WOODBURY – A visit to eighth-grade students at Woodbury Middle School on Monday, November 18, proved Fifth District Congresswoman Jahana Hayes still has what it takes to be a National Teacher of the Year. The group of students, some of whom started out polite, but unimpressed with the visitor, all quickly snapped to attention and began to lean forward and listen as she described her path to Congress, her normal work week, what excites her about her job and how they each have the ability within themselves to make a difference.
By the end of her visit, Rep. Hayes was praising the students for their interest in current affairs. Told by WMS Principal William Nemec that the school’s core values were “respect, responsibility and relationships,” Rep. Hayes told the eighth-graders, “You already have everything you need” to succeed.
Rep. Hayes started her visit with a bit of her personal history, including how she became a National Teacher of the Year in 2016. As a social studies teacher at John F. Kennedy High School in Waterbury, Rep. Hayes realized her students longed for a connection to the community.
In response, she created the HOPE Club, a unique service organization whose sole purpose was providing students with opportunities to give back to the community. In putting forth her application for Connecticut Teacher of the Year, Rep. Hayes ignored common wisdom that suggested she should highlight her students’ grades and her teaching strategy and instead focused on her investment in service to the community and her students’ eagerness to become involved.
When she was asked to consider running for the open seat being vacated by former Congresswoman Elizabeth Esty, Mrs. Hayes said she was at first hesitant. She had never run for public office before, and she was not sure she was ready for such a big step.
On a trip to California with her HOPE Club students, helping rebuild homes destroyed by wildfires as part of a Habitat for Humanity project, she looked around at those same students who had fundraised to pay for their trip and realized, “Maybe I can do this. I truly believe in the Constitution.”
When she opened the floor to student questions, the WMS eighth-graders began with a few easy questions, then quickly moved on to progressively harder ones.
What was her favorite part of the job? What was her day like? Did her family support her decision to run? What did she find most exhilarating about being a Congresswoman and what did she find most frustrating?
What part was she playing in the impeachment proceedings? Had she made a decision on how she would vote? If she had to choose between freedom and equality, which would she choose?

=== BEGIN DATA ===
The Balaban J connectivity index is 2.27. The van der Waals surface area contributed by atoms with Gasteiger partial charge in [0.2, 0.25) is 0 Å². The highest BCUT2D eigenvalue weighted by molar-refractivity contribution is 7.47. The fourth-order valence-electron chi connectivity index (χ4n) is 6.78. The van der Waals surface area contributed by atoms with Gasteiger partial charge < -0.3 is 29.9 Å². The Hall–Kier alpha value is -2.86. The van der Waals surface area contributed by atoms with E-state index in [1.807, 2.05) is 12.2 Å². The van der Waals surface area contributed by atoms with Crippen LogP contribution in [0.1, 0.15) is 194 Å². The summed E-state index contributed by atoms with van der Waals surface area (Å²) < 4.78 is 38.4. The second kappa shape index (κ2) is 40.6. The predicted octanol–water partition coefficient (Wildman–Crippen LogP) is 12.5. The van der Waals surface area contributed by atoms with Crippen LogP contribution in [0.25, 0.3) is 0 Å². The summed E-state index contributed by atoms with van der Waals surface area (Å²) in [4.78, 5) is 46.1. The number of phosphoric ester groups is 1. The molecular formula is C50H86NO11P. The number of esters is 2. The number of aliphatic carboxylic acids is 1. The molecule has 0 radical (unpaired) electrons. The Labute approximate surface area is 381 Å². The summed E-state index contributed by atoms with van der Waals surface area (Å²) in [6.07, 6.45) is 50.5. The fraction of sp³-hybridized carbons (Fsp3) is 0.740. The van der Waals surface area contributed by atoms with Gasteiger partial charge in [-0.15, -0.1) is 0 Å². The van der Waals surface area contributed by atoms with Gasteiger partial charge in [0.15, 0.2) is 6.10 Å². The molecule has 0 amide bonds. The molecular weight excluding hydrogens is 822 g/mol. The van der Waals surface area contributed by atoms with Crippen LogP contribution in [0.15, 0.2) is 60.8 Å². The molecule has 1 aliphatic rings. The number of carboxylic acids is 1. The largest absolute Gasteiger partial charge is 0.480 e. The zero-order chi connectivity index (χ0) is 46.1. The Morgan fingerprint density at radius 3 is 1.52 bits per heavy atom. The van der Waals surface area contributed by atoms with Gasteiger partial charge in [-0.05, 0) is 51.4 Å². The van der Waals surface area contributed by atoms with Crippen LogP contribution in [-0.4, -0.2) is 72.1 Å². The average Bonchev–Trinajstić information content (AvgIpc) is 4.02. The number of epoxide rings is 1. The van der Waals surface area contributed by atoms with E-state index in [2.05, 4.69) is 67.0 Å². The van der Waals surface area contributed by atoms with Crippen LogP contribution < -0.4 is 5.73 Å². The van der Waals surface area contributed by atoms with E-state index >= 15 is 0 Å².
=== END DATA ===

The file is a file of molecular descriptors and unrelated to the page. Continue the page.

And one of the final questions was how did she go about representing everyone in her district, especially when her district was about split between those who would vote Republican and those who would vote Democratic?
“I’m glad you are sitting up and paying attention,” she said, then quickly clarified she meant that they were paying attention to current events, as evident by their probing questions.
The House of Representatives, or Congress, is the People’s House, she told the students. While there are occasions when someone might be appointed to finish someone else’s term in the Senate or when someone could become president through succession, a person has to be elected to serve in the House. If someone is unable to finish a term, the state has to hold a special election to select a replacement.
Rep. Hayes told students that when she was elected, she immediately became the representative of all of her constituents, whether they voted for her or not. Her job is to listen and understand their needs, she said, whether it is learning more about the impeachment process or expressing their concern over the death of Beulah, the elephant at the Big E this September.
She was particularly impressed with the question about the demographics of her district. She said that although 50.1 percent of her district leaned Democratic, she has to “represent everyone.”
She shared that her former students at Kennedy High School once told her they could never figure out whether she was Republican or Democrat and she explained that was part of her job as a teacher, to remain neutral in discussions of current affairs.
Rep. Hayes spent a few minutes explaining her feelings about freedom versus equality. “There can be no freedom without equality,” she began, then continued on to describe the difference between equality and equity.
Once again, the teacher in her showed. “If you have a classroom of students and one student needs a hearing aid, equality would mean you had to give everyone a hearing aid,” she said. Under equity, you would give each student what that student needs to succeed.
“You cannot have freedom without equality or equity,” she explained.
When the one-hour visit ended, students were reluctant to leave, with many making a point to stop and say thank you or shake her hand on their way out the door.
A select group of Student Ambassadors remained behind to share their hopes and plans for the future with her. Once again, Rep. Hayes listened attentively and encouraged them to follow their dreams and know they had what it takes to succeed.